I left Belfast in the summer of 2011 when I moved to Sydney. I worked in banking and up until then I was based either in Dublin or London. At one point I just threw the head up and decided to make a change because I really wasn't enjoying my job anymore.
I had a few friends who were in Australia and I had been there before on holidays and really liked it so I decided to look into what I would need to do to move out there. I found a job with a company which was looking for a person to recruit people for the same sort of work I had been doing in banking. I was very lucky to land it because they flew me out there, arranged some accommodation and sorted my visa out for me. I basically rocked up on a Monday morning and started work.
It was a great opportunity at a time when I felt like I needed a change.
I didn't have too much of a plan when I went out here. It was a new industry for me and I went over with an open mind. I thought that even if it didn't work out I would give it at least two years.
After five years in Sydney, Katie and I felt like we needed a change. Australia is also very far from home for both of us - she's from Co Wicklow. To go on a holiday from Australia is a nightmare because everywhere is at least a 10-hour flight. We now look at anything with a flight under eight hours as possible for a weekend away. That's the time it takes to get from Belfast to Dubai. The flights are also really expensive because not many airlines fly from Australia. Flights from Sydney to the UK for Christmas can cost up to £2,500.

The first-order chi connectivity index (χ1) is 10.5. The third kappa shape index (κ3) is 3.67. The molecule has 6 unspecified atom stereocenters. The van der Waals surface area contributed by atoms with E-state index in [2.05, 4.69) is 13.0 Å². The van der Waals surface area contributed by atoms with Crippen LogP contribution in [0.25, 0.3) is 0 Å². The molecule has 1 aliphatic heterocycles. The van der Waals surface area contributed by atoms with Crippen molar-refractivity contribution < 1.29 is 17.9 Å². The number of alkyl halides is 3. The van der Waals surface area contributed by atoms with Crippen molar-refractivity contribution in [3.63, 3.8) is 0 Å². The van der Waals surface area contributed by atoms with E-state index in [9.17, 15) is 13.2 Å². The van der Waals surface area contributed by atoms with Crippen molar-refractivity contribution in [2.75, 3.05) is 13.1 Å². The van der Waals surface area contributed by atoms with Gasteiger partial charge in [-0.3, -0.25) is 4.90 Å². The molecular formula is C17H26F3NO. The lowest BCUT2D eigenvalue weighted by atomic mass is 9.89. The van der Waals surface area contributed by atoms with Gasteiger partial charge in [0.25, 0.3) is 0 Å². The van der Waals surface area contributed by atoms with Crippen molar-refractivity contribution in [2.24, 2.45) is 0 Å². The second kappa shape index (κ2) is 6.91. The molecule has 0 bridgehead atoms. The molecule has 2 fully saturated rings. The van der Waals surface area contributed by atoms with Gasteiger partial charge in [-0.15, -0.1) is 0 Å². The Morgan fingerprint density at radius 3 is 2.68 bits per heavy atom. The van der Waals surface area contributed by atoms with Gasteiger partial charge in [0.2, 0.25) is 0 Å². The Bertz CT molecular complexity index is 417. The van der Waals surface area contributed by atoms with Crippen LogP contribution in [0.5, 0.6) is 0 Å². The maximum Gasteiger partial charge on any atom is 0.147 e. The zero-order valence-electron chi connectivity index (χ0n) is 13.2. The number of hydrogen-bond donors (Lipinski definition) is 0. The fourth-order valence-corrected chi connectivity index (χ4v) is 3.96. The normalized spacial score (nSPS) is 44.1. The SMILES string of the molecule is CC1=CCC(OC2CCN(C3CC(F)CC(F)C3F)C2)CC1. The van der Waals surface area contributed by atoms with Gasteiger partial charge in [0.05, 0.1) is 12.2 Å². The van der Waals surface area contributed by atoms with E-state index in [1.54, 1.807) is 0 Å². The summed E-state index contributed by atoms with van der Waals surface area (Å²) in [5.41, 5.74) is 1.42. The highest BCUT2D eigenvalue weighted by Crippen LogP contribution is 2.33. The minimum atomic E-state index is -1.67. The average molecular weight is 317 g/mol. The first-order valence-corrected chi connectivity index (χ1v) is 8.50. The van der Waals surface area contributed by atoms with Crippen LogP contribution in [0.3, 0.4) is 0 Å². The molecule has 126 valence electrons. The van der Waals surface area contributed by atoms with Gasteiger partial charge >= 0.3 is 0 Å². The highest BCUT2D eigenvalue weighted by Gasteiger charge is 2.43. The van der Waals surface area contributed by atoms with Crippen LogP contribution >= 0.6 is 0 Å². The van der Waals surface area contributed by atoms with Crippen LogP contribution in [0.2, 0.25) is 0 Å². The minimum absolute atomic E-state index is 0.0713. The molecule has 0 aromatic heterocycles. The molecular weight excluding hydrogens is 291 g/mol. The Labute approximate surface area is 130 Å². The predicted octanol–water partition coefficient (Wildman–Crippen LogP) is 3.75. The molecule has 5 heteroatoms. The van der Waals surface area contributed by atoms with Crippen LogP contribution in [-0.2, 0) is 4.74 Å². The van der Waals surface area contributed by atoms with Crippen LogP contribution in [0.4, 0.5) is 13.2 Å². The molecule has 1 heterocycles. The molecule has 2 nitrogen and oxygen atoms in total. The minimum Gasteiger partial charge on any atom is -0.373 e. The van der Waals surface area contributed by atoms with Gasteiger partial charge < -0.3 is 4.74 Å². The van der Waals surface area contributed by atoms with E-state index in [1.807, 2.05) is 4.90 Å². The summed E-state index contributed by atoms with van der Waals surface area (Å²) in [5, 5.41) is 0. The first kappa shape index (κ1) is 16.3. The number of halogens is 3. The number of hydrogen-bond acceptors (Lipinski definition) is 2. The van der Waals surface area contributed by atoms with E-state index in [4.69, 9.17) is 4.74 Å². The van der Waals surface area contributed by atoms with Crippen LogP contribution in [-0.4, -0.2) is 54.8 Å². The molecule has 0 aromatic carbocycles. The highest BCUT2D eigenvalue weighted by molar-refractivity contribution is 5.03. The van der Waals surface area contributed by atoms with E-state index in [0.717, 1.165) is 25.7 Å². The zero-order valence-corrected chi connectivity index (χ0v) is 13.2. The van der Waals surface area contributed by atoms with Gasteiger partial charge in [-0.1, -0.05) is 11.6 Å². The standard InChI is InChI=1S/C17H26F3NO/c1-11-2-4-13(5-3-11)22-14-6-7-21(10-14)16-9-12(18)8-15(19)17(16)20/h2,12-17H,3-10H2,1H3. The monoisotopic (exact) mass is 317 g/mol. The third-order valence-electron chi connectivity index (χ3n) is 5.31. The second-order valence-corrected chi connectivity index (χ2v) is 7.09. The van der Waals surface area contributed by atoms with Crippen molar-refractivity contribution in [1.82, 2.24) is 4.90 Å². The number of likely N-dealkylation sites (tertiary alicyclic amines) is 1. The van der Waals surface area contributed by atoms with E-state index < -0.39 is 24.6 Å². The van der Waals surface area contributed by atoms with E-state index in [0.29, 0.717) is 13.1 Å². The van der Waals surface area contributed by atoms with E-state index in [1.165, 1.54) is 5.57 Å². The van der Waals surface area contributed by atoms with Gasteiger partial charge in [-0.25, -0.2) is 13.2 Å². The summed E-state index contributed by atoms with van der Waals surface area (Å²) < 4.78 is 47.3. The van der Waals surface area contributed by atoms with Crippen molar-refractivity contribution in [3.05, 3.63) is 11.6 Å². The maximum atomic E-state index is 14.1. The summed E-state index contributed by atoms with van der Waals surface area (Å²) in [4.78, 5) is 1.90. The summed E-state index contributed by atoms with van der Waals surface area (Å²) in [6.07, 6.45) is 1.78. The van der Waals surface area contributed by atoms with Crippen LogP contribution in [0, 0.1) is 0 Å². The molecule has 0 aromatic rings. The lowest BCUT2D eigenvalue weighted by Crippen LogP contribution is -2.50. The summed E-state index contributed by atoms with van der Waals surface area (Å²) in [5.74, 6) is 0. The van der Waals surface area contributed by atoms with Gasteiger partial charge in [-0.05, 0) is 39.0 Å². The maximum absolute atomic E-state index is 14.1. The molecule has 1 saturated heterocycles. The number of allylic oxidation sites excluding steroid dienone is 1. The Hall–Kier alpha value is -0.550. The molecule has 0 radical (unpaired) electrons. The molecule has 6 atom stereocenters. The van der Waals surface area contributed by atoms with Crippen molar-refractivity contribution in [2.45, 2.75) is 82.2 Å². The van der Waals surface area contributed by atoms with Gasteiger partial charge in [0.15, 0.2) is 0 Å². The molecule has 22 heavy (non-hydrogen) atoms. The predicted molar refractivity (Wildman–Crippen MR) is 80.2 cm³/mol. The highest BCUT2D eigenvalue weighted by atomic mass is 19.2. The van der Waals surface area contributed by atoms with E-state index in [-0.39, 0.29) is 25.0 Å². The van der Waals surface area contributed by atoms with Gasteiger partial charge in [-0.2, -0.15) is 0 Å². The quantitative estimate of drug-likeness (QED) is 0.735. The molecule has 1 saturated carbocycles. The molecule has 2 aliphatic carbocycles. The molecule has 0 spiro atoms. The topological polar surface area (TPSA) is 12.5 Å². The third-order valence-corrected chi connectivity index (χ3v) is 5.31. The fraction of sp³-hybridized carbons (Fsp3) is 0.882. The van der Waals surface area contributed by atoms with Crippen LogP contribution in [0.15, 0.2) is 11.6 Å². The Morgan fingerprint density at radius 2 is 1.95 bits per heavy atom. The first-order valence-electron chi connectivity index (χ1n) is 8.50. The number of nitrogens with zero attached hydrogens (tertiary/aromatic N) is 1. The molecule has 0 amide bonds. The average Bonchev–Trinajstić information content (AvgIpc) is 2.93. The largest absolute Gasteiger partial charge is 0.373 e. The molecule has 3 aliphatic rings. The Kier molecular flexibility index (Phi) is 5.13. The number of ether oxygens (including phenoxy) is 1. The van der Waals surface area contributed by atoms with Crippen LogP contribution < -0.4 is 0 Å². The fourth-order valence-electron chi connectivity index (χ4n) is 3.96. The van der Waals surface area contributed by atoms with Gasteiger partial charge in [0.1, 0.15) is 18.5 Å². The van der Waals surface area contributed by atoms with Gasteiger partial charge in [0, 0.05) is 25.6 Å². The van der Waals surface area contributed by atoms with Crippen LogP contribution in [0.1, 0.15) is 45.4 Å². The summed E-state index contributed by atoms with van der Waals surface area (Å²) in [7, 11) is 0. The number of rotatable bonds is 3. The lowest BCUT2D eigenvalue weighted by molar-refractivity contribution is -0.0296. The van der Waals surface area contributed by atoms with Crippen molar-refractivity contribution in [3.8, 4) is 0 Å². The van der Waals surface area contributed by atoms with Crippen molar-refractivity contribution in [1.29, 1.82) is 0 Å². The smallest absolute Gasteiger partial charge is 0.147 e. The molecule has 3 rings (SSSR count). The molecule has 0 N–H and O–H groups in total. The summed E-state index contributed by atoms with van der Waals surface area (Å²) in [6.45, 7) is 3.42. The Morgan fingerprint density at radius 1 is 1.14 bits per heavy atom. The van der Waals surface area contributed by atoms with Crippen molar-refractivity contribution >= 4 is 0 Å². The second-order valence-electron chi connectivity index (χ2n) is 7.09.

Katie works in medical technology and had the opportunity to work in Singapore so we decided to go there in March. I still do the same job, but now I work remotely which means I start work at 5am. But being here has given us so many more opportunities to travel.
Since setting up home here we've been to Indonesia, Vietnam, Thailand and Malaysia. Singapore is a very small place with very cheap flights. The first couple of years I was in Sydney I actually went back to Northern Ireland four times for various friends' weddings but I've not been home since April 2014. This time I'll be home for three weeks which is the longest stay since I left Northern Ireland
Of course I miss my friends and family on the other side of the world, but on a very simple level I also miss potato bread and proper tea - it's all about the little things. We could get those things in Sydney because there's a big Irish community over there but not so much in Singapore. In Sydney there's around 40,000 Irish people but only 3,000 in Singapore.
Singapore is a nice place but we might be edging our way back towards Europe. However, either of us could be sent anywhere in the world for our jobs and we're open-minded about it.
As well as catching up with loved ones in Northern Ireland, we're going to explore Belfast too. We want to see Titanic Belfast and some Game of Thrones locations.
I haven't been back in a couple of years and I know Belfast has changed massively - I've heard the Cathedral Quarter is a great place to go. When I left it was essentially the Merchant Hotel and the Pothouse.
There will be a big boys' Christmas dinner on Christmas Eve and then after that it will be all family things."
Amy Warke (27) is originally from Ballymoney. She now teaches English in Santiago, Chile. She says:
I've been in Chile for four years now. I came here on a British Council exchange scheme - I had studied Spanish at university so I got a job working at a university in the north of the country.
While I was here I met my boyfriend Sebastian who is from Chile. I did go home after I finished my year placement and we did long distance romance for a while.